W3C home > Mailing lists > Public > public-rdf-in-xhtml-tf@w3.org > July 2007

Re: Determination of subjects/objects (was: ISSUE-42)

From: Knud Hinnerk Möller <knud.moeller@deri.org>
Date: Mon, 30 Jul 2007 17:53:33 +0100
To: Manu Sporny <msporny@digitalbazaar.com>
Cc: public-rdf-in-xhtml-tf@w3.org
Message-id: <8CDDE40A-7A3A-4E91-BCA6-8B9243FBF7A9@deri.org>

Am 30.07.2007 um 17:15 schrieb Manu Sporny:

> Mark Birbeck wrote:
>> I haven't had a chance to re-read this thread, so I'm not going to  
>> say
>> anything on the substance. But if you don't mind, I'd like to comment
>> on a recurring theme, which seems exemplified by the following:
>>> I have a visceral problem with about="_:", and that is that it makes
>>> bnodes explicit, which I really don't want to do to HTML authors.  
>>> That's
>>> just too much RDF.
>> I don't see the need to 'protect' authors who are not familiar with
>> RDF from RDF constructs that they will never use. If someone from the
>> RDF community thinks this is useful, and _if_ we can support it
>> without it getting in the way, then why not?
> Constructs such as "_:" are scary to non-RDF folks. :) From a
> historically RDF-unaware perspective (mine), I stared at the "_:"
> construct and had no idea what it does. It is not very intuitive.
> Even having seen it, I haven't taken the time to look up what it  
> means.
> It will probably make sense when I do, but to somebody that is not
> trained in CS/EE/ECE/etc., this is a scary construct. To the lay web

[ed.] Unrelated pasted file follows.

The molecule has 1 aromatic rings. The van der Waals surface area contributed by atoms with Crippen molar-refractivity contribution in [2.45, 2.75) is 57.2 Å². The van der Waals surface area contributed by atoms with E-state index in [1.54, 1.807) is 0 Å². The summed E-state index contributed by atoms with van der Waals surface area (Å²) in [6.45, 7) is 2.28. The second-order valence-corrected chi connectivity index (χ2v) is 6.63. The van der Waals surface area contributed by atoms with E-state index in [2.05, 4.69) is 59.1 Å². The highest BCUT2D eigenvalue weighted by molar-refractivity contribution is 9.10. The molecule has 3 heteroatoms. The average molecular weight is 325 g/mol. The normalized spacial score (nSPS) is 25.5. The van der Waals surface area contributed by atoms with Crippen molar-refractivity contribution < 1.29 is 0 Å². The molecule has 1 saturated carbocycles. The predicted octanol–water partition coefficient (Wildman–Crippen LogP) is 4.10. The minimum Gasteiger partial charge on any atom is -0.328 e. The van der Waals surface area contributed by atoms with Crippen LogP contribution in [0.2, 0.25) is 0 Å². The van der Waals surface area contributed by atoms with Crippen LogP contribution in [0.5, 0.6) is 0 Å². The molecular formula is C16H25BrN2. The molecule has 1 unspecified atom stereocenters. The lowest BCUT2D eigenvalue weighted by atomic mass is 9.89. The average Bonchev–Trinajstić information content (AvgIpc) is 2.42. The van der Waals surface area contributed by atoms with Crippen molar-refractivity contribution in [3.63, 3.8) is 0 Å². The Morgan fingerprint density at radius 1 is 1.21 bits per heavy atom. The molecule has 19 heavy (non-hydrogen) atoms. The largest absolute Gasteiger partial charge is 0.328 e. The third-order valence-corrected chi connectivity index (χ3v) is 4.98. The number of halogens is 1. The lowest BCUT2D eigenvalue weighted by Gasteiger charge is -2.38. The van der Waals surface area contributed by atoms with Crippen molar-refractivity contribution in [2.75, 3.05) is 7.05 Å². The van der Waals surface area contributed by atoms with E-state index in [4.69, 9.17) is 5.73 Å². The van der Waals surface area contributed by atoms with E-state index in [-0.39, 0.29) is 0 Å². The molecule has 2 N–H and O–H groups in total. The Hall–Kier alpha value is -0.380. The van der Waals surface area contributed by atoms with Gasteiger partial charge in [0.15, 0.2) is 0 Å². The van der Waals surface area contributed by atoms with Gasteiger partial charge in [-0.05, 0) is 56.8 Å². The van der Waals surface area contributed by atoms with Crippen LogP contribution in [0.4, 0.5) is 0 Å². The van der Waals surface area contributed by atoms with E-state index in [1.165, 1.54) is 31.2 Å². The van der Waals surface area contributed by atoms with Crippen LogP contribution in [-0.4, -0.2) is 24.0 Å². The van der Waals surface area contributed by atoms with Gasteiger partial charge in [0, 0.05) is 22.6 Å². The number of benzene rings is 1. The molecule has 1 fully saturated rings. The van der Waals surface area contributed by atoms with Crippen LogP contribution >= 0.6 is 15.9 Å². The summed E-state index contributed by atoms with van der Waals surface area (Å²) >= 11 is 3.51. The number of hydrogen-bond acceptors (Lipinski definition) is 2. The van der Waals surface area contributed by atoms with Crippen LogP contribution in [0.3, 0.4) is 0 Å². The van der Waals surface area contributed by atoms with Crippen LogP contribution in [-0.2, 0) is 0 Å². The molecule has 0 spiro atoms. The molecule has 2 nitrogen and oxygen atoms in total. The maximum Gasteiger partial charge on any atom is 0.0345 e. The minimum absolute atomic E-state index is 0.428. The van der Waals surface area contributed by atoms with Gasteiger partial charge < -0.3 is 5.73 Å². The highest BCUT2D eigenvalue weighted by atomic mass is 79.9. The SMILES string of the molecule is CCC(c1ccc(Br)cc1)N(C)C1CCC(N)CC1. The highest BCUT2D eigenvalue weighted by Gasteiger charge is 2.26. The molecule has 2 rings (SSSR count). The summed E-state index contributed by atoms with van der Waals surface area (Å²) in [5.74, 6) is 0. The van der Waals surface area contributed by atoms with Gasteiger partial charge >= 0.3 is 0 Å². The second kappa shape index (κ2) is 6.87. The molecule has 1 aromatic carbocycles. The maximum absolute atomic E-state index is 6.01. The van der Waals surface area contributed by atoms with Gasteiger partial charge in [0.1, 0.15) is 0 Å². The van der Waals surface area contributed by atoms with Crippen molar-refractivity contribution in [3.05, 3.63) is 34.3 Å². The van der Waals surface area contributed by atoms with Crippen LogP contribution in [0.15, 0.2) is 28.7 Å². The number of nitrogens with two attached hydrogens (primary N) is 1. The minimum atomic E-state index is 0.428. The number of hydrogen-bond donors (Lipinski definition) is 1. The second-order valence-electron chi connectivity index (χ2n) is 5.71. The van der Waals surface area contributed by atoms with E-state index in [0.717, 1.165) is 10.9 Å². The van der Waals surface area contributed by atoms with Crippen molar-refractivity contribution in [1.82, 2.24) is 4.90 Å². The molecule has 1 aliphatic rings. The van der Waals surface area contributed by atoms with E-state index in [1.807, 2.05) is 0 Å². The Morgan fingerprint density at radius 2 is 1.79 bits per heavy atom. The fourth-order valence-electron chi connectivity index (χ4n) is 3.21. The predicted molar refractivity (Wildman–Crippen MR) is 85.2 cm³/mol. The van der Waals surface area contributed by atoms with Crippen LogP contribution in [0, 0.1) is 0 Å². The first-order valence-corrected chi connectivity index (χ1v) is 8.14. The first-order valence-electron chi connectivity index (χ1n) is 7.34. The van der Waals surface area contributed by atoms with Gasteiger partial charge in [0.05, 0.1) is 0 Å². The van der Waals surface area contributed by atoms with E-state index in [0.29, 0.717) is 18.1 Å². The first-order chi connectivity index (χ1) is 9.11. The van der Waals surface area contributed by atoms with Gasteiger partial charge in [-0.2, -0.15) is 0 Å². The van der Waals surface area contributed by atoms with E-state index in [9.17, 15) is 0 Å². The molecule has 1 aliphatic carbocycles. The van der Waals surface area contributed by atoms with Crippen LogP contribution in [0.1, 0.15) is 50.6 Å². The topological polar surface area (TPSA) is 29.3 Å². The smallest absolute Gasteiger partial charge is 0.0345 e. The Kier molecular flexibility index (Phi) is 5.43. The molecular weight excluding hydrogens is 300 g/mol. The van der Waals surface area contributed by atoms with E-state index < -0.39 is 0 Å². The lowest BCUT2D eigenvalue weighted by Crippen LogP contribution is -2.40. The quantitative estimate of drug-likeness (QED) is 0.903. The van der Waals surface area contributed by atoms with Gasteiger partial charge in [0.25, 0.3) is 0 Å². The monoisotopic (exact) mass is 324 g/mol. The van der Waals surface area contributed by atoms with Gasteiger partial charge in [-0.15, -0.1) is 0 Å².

> page author, it is syntactic gibberish.
> There is already a very strong feeling in the Microformats community
> that RDFa is far too complicated for most web page authors. The last
> thing most of them want to learn is yet another language syntax for
> describing what they see as "corner-cases of the language".
> I see your argument: If they aren't going to use it, and if it doesn't
> cause any harm, then why not put it in there?
> I would argue that you shouldn't put things in there that aren't
> absolutely necessary. It complicates the RDFa specification. If  
> there is
> a need in the future, you can always add it in a later revision.

I would really argue to have bnodes in RDFa: I know they are very  
unpopular, and vocabularies like FOAF now recommend against using  
them. However, I hope that RDFa will, once it's finished, be a syntax  
for RDF that covers the whole specification. In fact, when I first  
heard about RDFa, I was put off, because I somehow thought it didn't  
allow you to express everything you can model in RDF.

In my particular use case (generating RDFa from desktop objects like  
address book or calendar entries) I often don't have a useful URI for  
the things I want to publish in RDFa: what is the URI of a person in  
my address book? What is the URI of an event in my calendar? I have  
the choice tof making up a bogus URI (that's bad, because it can't be  
resolved) or using a blank node. I find the latter option much more  

I think that, once the RDFa specification is done, problems like  
scaring people off with concepts like bnodes can be handled on the  
documentation level. I mean, think of all the weird stuff you can do  
with Java (or any programming language). This hasn't stopped it from  
becoming very popular indeed. As long as you give people some good  
"Hello World" examples, and convince them that your technology is  
actually useful, they will still use it, despite its complexity.

Knud Möller, MA
+353 - 91 - 495086
Smile Group: http://smile.deri.ie

Digital Enterprise Research Institute
   National University of Ireland, Galway
Institiúid Taighde na Fiontraíochta Digití
   Ollscoil na hÉireann, Gaillimh

Received on Monday, 30 July 2007 16:53:43 UTC

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